As could be said about any of McDonagh's work, The Guard occupies a variety of different points of criticism and in a rare occurrence I have decided to list a few of them as opposed to focusing on one specifically, it is just such a rich film that to pick specifics would be an injustice. First off, as I noted earlier in the introduction, McDonagh often focuses on voices that fall to the way side in cinema, particularly crime thrillers. In the case of The Guard voices are given to a black cop, a gay male, and even a Croatian woman, collectively this combination does not exist in any other fictional film that I am aware of, and certainly not one with such global appeal. Furthermore, The Guard is a study of the relationship between viewers and how they live through the characters depicted. Like a Pulp Fiction or a Fight Club, viewers cannot help but adore the characters created within the film, however, one must also reconcile the actions undertaken by the characters. While we can come to love a person like Boyle nearly instantly, the narrative constantly reminds us that he is insanely flawed and incredibly troubled, something that manifests itself most obviously with the relationship between himself and his mother. Finally, The Guard, as is no surprise, considers the idea of ethic and moral relativity. Boyle clearly exists in a problematic divide between good and evil, in that he is a cop, but also engages in a slew of illegal activities. Furthermore, the films villain's reside in a problematic gray area, particularly their leader who is philosophical about his actions and clearly avoids violence and murder when possible. The film ultimately suggest that good and evil is not a matter of the action, as much as whether the behaviors hinder the liberties of others, a profound statement for a blatantly comedic film.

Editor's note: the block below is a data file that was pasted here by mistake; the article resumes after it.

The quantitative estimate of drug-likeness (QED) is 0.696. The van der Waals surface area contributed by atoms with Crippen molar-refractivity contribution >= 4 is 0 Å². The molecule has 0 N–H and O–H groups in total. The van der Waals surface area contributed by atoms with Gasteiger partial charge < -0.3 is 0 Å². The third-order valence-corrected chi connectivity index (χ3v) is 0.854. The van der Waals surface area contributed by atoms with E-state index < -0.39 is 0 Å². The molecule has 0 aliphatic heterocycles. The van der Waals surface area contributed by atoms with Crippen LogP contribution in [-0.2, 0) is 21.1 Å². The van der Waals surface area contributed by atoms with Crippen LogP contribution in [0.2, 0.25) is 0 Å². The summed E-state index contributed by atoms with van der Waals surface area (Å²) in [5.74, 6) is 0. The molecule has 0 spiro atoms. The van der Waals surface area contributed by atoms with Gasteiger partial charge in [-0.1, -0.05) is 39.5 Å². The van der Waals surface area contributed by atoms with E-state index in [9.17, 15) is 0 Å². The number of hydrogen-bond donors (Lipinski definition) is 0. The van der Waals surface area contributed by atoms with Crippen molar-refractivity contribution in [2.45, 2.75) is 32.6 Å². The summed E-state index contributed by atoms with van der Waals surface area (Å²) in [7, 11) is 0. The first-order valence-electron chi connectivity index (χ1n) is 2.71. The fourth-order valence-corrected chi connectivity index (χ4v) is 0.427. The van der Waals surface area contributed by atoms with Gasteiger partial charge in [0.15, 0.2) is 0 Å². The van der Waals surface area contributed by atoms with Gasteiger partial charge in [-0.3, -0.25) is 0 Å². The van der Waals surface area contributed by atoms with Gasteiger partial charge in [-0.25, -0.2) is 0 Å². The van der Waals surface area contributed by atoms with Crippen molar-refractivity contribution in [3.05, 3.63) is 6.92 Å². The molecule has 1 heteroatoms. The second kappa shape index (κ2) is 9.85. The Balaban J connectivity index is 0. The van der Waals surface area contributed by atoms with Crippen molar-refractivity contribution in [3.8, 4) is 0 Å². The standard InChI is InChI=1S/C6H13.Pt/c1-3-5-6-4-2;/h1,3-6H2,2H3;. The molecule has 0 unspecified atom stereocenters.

Key Scene: Let's just say it involves a John Denver Song.
Buy It, Buy It. BUY IT!